Director’s Notes:

 

Midsummer is about love.  But what is love?  Something stable like a rock, or fluid like the temperature?  Catholic Church doctrine teaches that love is a decision.  What do you say?  As skyscraper building humans, we have a mighty opinion of ourselves.  But how much is really under our control?  This play examines the deceptive spirits of human nature – not all of them, just the innocent loving ones – spirits of perception and imaginative creation, like the wonder of birth and a child’s irrepressible energy.  The dichotomy between the city and the woods is Shakespeare’s way of leading us out of our proud rational selves to a place more internal, scary, unknown, and magical.  So when we come back to our “thinking” city selves, maybe our self-perceptions and the true meaning of loving will be more fully apprehended.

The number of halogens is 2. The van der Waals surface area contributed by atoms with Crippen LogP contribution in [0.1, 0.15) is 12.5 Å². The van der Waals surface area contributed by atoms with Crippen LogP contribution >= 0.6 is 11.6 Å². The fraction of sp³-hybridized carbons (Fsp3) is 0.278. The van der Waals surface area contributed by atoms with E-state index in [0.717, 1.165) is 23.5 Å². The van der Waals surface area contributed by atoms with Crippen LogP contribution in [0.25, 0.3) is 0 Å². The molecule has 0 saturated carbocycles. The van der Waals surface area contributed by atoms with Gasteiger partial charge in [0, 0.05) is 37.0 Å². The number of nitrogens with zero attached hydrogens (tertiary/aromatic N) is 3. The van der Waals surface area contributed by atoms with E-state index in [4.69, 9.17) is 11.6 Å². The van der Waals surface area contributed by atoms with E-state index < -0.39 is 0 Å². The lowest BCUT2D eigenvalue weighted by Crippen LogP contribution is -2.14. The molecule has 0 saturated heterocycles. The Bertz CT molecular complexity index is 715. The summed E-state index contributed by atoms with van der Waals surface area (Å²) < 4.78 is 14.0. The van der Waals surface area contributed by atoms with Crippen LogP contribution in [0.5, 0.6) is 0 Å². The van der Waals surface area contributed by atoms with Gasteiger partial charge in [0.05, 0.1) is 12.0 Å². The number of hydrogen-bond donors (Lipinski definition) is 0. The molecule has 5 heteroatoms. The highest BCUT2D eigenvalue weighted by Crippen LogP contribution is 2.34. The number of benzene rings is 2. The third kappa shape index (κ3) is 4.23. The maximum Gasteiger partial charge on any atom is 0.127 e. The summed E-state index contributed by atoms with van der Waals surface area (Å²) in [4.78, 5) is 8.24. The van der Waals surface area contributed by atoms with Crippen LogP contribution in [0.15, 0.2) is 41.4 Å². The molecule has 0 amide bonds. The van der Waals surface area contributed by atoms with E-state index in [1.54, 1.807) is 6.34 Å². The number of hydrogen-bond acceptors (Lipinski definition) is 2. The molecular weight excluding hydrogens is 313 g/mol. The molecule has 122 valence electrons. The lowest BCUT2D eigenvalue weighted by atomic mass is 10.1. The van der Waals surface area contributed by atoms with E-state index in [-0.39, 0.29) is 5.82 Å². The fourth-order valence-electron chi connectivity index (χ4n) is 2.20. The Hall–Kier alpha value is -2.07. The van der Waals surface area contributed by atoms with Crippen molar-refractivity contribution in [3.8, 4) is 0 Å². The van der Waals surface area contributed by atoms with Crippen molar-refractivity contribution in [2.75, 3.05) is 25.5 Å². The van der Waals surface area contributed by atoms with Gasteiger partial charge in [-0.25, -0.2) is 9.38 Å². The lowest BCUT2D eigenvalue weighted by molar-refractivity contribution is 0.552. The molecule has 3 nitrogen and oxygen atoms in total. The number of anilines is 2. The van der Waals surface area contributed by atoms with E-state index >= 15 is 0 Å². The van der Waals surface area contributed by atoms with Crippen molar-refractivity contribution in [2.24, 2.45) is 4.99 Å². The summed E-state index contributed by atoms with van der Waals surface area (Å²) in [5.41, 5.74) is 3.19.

For a play set in ancient Athens you may be wondering why we don’t have anyone dressed in togas.  Firstly, do you really want to see a play with everyone wearing togas?  Secondly, Shakespeare wrote and performed this play for a rich man’s wedding celebration.  And though he uses a lot of Grecian references he also uses plenty of English folklore as well.  So, since Shakespeare wasn’t being too serious, must we be?  Thinking of a world of conformity and ego, why not 1962?  Thinking of wild freedom, why not George Clinton, leader of the 70's funk band Parliament. Or maybe, it’s all a capricious dream.

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